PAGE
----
Foul! Dangerous riding!" the ref shouted across the arena. The crowd roared back in response—a few in support of his call, but most of them groaning in anger. We were at the very end of the fourth chukker, one point behind, and I'd just been given the chance to make a two-point goal.
Steam rose off the body of my pony and left a misty trail behind me as I galloped back onto the field. I smiled to myself and just barely resisted pumping my fist in excitement.
I should have been pissed. The captain of the other team, a big blond dude with the kind of deep tan that only comes from spending Christmas in Aruba, had just illegally boarded me, coming out of nowhere and riding up so close and fast that he had slammed me and my pony into the wooden wall surrounding the arena. He'd thrown me a nasty sneer as he pinned me to the wood, and then galloped off, hit-and-run style, hoping the ref wouldn't notice. He was playing rough, breaking rules, and he could have easily hurt both me and my horse. In fact, my shoulder was throbbing from the blow and I knew I'd feel it for days. But I shook it off and grinned. I couldn't be angry. Because if he was playing rough, that meant we were finally being taken seriously as a team. If he was playing rough, it meant that he actually thought we could win.
THREE YEARS EARLIER
It was always our boots that gave us away.
I mean, it didn't exactly help that we showed up to the polo club, one of the top facilities in the country, in our coach Lezlie's old junker of a car, the one that smelled like fast food and road-trip stink and was missing a hubcap. My two teammates and I crammed into our seats between all the gear, desperate as hell to get out after being forced to listen to two hundred fifty miles of All Things Considered.
I'm also sure it did not go unnoticed that one of my Work to Ride teammates, my little brother Gerb, was still so small that he had to use both hands to lift his polo mallet, and the other one, Drea, was mean-mugging like he'd kick your ass if you even looked at him wrong.
Because these were the only riders available for us to play against, we were scheduled to match up with a team of full-grown, eighteen-year-old, high-school seniors from a top-seeded military academy. So it was also pretty noticeable that we had barely hit puberty. I was the oldest at fifteen, and Gerb and Drea were both thirteen.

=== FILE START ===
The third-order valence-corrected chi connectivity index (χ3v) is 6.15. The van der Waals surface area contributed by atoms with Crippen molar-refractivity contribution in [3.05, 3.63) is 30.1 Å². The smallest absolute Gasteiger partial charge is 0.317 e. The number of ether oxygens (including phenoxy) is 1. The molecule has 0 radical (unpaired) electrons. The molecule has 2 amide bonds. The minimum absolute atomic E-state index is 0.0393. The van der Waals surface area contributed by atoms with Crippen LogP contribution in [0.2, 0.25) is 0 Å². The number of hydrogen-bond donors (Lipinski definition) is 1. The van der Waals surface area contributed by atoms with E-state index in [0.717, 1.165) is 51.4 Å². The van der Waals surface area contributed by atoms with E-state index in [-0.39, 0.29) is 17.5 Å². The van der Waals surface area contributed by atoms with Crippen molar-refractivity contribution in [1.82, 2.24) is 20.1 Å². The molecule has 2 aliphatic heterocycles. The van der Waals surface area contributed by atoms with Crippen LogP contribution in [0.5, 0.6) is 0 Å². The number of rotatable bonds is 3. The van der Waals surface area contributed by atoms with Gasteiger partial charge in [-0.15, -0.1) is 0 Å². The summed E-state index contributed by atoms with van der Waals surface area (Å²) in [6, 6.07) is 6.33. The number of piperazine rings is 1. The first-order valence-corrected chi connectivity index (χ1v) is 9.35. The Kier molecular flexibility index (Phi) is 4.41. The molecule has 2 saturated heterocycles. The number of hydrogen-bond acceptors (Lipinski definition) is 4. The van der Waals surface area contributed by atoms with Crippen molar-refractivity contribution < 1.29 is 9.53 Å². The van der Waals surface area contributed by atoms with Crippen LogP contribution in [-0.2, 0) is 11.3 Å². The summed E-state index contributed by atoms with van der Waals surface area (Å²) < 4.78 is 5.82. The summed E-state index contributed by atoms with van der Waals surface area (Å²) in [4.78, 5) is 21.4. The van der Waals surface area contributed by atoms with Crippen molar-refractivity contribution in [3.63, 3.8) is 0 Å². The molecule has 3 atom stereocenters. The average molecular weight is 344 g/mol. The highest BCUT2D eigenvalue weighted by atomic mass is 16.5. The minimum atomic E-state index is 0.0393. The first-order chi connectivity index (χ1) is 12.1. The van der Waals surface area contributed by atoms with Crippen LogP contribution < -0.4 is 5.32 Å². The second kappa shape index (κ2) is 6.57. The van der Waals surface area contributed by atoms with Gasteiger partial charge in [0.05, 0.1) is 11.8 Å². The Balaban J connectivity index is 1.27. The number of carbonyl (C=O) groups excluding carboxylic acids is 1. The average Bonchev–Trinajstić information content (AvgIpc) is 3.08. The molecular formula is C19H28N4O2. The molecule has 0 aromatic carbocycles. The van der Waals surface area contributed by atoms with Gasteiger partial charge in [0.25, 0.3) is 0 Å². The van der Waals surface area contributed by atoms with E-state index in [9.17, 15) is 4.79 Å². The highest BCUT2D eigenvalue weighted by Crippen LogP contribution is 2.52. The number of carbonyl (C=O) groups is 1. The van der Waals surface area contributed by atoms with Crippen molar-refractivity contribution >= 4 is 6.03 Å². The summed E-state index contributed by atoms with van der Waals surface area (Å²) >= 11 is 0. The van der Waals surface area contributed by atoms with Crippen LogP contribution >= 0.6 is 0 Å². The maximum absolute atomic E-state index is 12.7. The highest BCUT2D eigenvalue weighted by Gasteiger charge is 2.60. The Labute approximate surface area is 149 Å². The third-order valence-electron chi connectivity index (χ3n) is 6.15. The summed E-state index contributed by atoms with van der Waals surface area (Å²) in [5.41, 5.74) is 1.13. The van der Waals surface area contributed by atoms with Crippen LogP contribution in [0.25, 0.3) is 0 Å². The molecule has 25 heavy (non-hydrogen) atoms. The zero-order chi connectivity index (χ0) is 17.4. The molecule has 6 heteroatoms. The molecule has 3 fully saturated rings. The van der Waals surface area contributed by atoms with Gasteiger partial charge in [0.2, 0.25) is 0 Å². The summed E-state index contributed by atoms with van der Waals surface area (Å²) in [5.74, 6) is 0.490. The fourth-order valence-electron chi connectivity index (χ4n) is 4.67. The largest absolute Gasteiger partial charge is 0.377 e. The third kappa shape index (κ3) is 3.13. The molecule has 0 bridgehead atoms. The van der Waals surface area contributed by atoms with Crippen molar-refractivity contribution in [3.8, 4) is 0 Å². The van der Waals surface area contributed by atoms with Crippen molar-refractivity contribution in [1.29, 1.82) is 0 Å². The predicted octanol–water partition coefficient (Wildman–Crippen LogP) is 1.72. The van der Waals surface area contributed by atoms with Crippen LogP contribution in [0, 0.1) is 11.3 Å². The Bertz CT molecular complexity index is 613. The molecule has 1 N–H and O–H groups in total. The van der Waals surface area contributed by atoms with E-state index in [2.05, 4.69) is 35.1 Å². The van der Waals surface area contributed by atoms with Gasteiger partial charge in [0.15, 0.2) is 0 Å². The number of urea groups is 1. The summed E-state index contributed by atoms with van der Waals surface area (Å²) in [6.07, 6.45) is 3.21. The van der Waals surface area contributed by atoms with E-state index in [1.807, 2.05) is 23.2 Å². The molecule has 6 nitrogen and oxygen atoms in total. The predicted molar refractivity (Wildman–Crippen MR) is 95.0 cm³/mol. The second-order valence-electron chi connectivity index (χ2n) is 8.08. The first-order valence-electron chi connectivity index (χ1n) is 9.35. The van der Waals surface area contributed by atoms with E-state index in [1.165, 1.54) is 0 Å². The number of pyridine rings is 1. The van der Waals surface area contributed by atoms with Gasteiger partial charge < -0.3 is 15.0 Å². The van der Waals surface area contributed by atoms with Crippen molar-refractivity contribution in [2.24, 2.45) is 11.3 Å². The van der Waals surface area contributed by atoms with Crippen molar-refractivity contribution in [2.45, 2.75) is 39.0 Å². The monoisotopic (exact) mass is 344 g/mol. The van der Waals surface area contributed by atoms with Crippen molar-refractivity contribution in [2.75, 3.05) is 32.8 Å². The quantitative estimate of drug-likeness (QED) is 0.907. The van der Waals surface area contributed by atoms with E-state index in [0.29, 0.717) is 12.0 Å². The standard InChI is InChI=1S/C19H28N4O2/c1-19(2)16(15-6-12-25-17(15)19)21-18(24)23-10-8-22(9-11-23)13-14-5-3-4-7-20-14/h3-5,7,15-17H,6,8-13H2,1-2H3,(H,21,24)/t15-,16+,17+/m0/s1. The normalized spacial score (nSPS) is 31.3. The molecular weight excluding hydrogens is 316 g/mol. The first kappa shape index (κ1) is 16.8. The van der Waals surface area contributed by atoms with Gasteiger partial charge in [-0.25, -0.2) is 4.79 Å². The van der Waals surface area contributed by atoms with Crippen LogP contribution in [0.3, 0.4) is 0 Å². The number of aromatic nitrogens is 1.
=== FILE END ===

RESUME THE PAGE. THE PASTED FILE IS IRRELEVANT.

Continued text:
It was definitely more than obvious that we were the only Black faces within a one-hundred-acre radius of the arena.
But what really gave up our game was just south of our knees. They might look past our age and race and Lezlie's crappy car, but as soon as they saw our hand-me-down, duct-taped, ill-sized, janky old fake-leather boots, they all knew that we were in the wrong place. Those boots made it instantly clear that my teammates and I did not belong in the exclusive, expensive world of polo.
We stood for a moment, stretching and rubbing our eyes. Back at home in Philly, it was still icy, gray, and freezing, but here in Virginia the air was sweet and mild, the sky was brilliant blue, and the seventy-five acres of rolling hills that surrounded us on all sides were covered in the softest, greenest grass we had seen for months.
From where we stood, we could see the regulation-size, professional-level polo field, the acres of white-fenced corrals and pastures, and the perfectly groomed outdoor practice spaces. We were playing indoors today, in the immense polo arena attached to the stables.
Our team came from The Bottom, a neighborhood in Philadelphia where you had a better chance of being incarcerated or getting shot than graduating from high school. We grew up in a city that had one of the highest murder rates per capita in the nation, and that number seemed to be mainly fueled by what went down on a daily basis in our hood.
Our team had almost no funding and a bunch of donated-because-nobody-wanted-them-anymore ponies who were stabled in the middle of Fairmount Park. The barn was leased from the city by Lezlie for a dollar a year, and it showed. No indoor ring, no real fields or regulation riding spaces. She'd built the program bit by bit, scraping to get by. All the barn work was done by volunteers and kids who participated in the program. During the warmer months, we practiced polo across the street in a bumpy soccer field, fighting for space with picnickers and ultimate Frisbee teams in the good weather. Between October and April, when the ground would freeze and the cold and ice made it too dangerous to play in the soccer field, we simply didn't practice at all. In fact, the only time we even had a chance to ride during polo season was when we traveled to play an actual game in an indoor stadium.